I believe that prior to Pope Paul VI's decision to change the requirement and as to the degree of sin which comes into play (mortal sin vs. venial sin) it is not so much in the actual eating of meat; rather, it's in the disobedience of those Catholics who willingly/knowing decided to partake of meat on Fridays prior to Vatican II. The Church required Catholics prior to Vatican II to abstain and as we see today in other areas (attending Mass on Sundays and Holy Days of Obligation, etc), some Catholics refuse. Therein lies the mortal sin... disobediance to the Church's authority.
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Old Dec 13, '10, 10:28 am
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Default Re: Eating meat a mortal sin?

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Originally Posted by Tietjen View Post
Pope Paul VI did away with the requirement of abstaining from meat on non-Lenten Fridays (It is still required during Lent).
This is not quite the case. Universally the abstainence from meat is retained by Paul VI and Canon Law. But conferences of Bishops are permitted to adjust things for their area of the world..which has happened in many places in regards to the meat outside of Lent.
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Old Dec 13, '10, 10:56 am
CSUNGerrie CSUNGerrie is offline
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Default Re: Eating meat a mortal sin?

Thanks for all the replies. I am still a bit confused. Was it a mortal sin to eat meat on Fridays outside of lent during some time in Church history? And did the Cathechism teach this?
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Old Dec 13, '10, 11:22 am
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Default Re: Eating meat a mortal sin?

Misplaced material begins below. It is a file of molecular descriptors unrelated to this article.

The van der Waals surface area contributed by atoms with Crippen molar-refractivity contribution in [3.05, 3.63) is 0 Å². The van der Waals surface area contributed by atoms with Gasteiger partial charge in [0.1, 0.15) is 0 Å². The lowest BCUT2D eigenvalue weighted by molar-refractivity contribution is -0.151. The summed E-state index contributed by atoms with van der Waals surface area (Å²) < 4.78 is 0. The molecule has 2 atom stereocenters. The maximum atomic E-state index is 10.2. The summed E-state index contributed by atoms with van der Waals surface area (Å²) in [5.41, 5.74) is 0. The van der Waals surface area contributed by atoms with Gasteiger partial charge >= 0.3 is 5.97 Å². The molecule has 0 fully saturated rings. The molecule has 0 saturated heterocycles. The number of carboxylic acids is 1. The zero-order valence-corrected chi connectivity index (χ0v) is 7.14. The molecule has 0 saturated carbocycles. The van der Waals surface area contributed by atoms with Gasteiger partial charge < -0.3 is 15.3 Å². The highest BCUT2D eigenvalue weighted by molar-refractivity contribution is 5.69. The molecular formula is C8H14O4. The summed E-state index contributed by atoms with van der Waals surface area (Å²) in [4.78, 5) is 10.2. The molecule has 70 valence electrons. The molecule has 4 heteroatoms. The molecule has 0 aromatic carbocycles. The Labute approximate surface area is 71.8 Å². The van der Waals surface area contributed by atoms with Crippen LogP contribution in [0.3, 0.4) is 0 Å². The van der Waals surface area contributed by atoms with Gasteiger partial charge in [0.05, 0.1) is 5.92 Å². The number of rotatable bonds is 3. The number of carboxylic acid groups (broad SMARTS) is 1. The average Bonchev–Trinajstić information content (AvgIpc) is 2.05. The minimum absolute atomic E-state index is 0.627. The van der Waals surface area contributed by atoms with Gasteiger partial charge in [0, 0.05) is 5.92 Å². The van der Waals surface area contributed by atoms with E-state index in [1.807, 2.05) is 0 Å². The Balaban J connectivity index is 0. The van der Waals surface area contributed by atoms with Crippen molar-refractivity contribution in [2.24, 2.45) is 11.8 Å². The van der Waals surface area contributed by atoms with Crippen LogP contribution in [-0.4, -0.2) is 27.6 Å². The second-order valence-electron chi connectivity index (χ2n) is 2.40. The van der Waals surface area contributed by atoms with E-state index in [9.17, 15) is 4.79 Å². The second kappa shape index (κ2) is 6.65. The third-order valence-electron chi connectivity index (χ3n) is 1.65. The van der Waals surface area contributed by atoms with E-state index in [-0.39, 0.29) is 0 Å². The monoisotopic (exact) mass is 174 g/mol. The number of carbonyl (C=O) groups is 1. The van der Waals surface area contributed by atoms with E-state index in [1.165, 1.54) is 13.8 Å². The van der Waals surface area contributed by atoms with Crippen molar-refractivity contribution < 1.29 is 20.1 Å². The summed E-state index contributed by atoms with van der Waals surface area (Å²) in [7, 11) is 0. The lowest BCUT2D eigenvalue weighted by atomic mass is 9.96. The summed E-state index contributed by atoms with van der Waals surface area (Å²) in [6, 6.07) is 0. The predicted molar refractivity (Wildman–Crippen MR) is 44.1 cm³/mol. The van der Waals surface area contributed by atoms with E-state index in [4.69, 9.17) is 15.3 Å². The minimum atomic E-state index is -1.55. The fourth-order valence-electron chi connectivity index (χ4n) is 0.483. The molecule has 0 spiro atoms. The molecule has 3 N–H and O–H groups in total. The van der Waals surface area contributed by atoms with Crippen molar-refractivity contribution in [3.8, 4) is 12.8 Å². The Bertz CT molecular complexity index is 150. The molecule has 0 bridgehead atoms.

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Originally Posted by CSUNGerrie View Post
Thanks for all the replies. I am still a bit confused. Was it a mortal sin to eat meat on Fridays outside of lent during some time in Church history? And did the Cathechism teach this?
Yes I believe it was in the past grave matter (one needs full knowledge and complete consent or course..not some accident) (thus would be a mortal sin) to at least some extent. To disobey the laws of abstinence ....at least in a grave sense...would be grave matter for mortal sin. http://www.ourladyswarriors.org/faith/bc3-35.htm (Local US old Balt. Cat)

As to now...it still binds gravely "substantually" ...in the US on the Fridays of Lent and Good Friday ...(ash wed) see Pope Paul VI doc Pentaminii (mispelled).

Not sure to what extent it was binding in the past....(ie if one had to break it substantually..) it may have been different than it is today..
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Old Dec 13, '10, 11:30 am
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Default Re: Eating meat a mortal sin?

Quote:
Originally Posted by Tietjen View Post